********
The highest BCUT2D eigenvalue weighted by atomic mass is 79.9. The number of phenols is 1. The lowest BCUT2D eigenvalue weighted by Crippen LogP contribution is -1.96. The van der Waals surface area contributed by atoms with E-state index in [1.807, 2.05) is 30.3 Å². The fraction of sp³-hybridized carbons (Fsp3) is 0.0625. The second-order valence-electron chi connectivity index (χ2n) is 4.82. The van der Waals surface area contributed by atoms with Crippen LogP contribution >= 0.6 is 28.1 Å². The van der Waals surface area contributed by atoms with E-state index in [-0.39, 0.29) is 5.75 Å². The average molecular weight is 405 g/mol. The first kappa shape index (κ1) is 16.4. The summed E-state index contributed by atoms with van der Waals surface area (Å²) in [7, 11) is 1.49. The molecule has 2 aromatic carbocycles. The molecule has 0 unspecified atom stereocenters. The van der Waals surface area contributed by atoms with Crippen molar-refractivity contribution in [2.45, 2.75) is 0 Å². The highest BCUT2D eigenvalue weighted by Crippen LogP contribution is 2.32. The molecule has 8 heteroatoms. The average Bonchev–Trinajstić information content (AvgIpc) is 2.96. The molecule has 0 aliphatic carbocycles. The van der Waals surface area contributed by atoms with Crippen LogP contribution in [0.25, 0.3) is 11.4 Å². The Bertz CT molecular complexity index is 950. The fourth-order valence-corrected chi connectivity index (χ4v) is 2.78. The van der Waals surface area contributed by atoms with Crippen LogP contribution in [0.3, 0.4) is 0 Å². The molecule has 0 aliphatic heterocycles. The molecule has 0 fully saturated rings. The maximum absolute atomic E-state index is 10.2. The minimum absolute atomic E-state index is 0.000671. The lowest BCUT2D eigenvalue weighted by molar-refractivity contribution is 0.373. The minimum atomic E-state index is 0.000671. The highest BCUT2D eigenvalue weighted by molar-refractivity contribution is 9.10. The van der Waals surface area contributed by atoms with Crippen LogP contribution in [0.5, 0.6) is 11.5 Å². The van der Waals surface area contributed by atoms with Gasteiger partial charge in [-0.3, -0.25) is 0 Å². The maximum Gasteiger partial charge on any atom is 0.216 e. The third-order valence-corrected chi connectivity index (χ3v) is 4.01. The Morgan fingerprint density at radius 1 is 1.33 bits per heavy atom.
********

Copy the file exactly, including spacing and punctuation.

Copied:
The highest BCUT2D eigenvalue weighted by atomic mass is 79.9. The number of phenols is 1. The lowest BCUT2D eigenvalue weighted by Crippen LogP contribution is -1.96. The van der Waals surface area contributed by atoms with E-state index in [1.807, 2.05) is 30.3 Å². The fraction of sp³-hybridized carbons (Fsp3) is 0.0625. The second-order valence-electron chi connectivity index (χ2n) is 4.82. The van der Waals surface area contributed by atoms with Crippen LogP contribution >= 0.6 is 28.1 Å². The van der Waals surface area contributed by atoms with E-state index in [-0.39, 0.29) is 5.75 Å². The average molecular weight is 405 g/mol. The first kappa shape index (κ1) is 16.4. The summed E-state index contributed by atoms with van der Waals surface area (Å²) in [7, 11) is 1.49. The molecule has 2 aromatic carbocycles. The molecule has 0 unspecified atom stereocenters. The van der Waals surface area contributed by atoms with Crippen molar-refractivity contribution in [2.45, 2.75) is 0 Å². The highest BCUT2D eigenvalue weighted by Crippen LogP contribution is 2.32. The molecule has 8 heteroatoms. The average Bonchev–Trinajstić information content (AvgIpc) is 2.96. The molecule has 0 aliphatic carbocycles. The van der Waals surface area contributed by atoms with Crippen LogP contribution in [0.25, 0.3) is 11.4 Å². The Bertz CT molecular complexity index is 950. The fourth-order valence-corrected chi connectivity index (χ4v) is 2.78. The van der Waals surface area contributed by atoms with Crippen LogP contribution in [0.3, 0.4) is 0 Å². The molecule has 0 aliphatic heterocycles. The molecule has 0 fully saturated rings. The maximum absolute atomic E-state index is 10.2. The minimum absolute atomic E-state index is 0.000671. The lowest BCUT2D eigenvalue weighted by molar-refractivity contribution is 0.373. The minimum atomic E-state index is 0.000671. The highest BCUT2D eigenvalue weighted by molar-refractivity contribution is 9.10. The van der Waals surface area contributed by atoms with Crippen LogP contribution in [0.5, 0.6) is 11.5 Å². The van der Waals surface area contributed by atoms with Gasteiger partial charge in [-0.3, -0.25) is 0 Å². The maximum Gasteiger partial charge on any atom is 0.216 e. The third-order valence-corrected chi connectivity index (χ3v) is 4.01. The Morgan fingerprint density at radius 1 is 1.33 bits per heavy atom.